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Hoffmann, R. A wiki for the life sciences where authorship matters. Nature Genetics (2008)

The gene for the alpha-subunit of retinal rod transducin is on mouse chromosome 9.

Mice carrying the autosomal recessive rd gene experience total degeneration of the photoreceptor cells of the retina by 3 to 4 weeks of life. Biochemical studies of the rd retina have demonstrated a lesion in cyclic guanosine monophosphate (cGMP) metabolism due to depressed rod-specific cGMP-phosphodiesterase (cGMP-PDE) activity. The depressed activity could result from, among other things, a lesion in the cGMP-PDE enzyme itself or in any of a number of proteins in the rod that regulate it. We have used a cDNA clone for the alpha-subunit of bovine rod transducin (T alpha 1) to map the corresponding gene, Gnat-1, to mouse chromosome 9 with a panel of Chinese hamster-mouse somatic cell hybrid DNAs. Transducin, a heterotrimeric G protein, is involved in the stimulation of cGMP-PDE when light hits the rod photoreceptors. Since the primary defect in rd disease occurs in a gene(s) on mouse chromosome 5, our results suggest that Gnat-1 is not the rd gene.[1]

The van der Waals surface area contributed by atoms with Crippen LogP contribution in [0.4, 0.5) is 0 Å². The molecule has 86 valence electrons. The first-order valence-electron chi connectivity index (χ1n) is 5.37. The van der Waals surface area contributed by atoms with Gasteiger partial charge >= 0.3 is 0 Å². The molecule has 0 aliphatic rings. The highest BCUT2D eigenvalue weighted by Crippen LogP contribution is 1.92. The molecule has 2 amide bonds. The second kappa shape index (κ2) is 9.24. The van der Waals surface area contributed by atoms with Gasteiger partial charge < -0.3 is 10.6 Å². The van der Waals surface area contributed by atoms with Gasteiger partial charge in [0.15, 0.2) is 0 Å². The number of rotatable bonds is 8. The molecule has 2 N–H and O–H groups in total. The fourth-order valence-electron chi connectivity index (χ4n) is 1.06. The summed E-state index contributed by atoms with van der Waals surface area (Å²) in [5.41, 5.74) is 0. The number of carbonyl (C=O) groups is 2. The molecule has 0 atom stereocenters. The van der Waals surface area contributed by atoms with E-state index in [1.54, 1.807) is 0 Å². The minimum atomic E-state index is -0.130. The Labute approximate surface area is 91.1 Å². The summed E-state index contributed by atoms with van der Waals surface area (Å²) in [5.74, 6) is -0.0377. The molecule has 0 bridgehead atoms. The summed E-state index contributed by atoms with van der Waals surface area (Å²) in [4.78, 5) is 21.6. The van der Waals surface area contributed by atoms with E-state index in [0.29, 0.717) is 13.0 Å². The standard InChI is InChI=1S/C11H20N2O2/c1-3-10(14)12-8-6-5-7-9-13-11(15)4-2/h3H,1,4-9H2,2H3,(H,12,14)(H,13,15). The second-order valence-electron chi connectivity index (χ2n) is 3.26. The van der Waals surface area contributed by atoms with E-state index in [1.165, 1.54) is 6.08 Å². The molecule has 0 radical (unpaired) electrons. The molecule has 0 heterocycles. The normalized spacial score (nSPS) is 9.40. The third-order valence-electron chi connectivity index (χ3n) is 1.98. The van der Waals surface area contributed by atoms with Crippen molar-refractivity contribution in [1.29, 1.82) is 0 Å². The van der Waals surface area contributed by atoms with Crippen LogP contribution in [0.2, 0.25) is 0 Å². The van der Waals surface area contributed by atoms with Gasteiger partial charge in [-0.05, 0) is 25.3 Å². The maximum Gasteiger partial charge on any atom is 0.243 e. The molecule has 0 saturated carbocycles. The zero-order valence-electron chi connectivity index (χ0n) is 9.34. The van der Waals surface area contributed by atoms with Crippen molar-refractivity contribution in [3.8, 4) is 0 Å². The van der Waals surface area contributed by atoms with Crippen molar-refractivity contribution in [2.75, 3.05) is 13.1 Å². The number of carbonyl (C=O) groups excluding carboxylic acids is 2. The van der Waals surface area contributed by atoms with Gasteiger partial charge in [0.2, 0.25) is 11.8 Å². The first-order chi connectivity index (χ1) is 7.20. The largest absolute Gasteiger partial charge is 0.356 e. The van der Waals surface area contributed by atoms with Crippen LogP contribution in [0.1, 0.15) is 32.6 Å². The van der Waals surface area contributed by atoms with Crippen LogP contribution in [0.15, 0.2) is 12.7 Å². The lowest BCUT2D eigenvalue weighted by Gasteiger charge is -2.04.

1. The gene for the alpha-subunit of retinal rod transducin is on mouse chromosome 9. Danciger, M., Kozak, C.A., Farber, D.B. Genomics (1989) [Pubmed]
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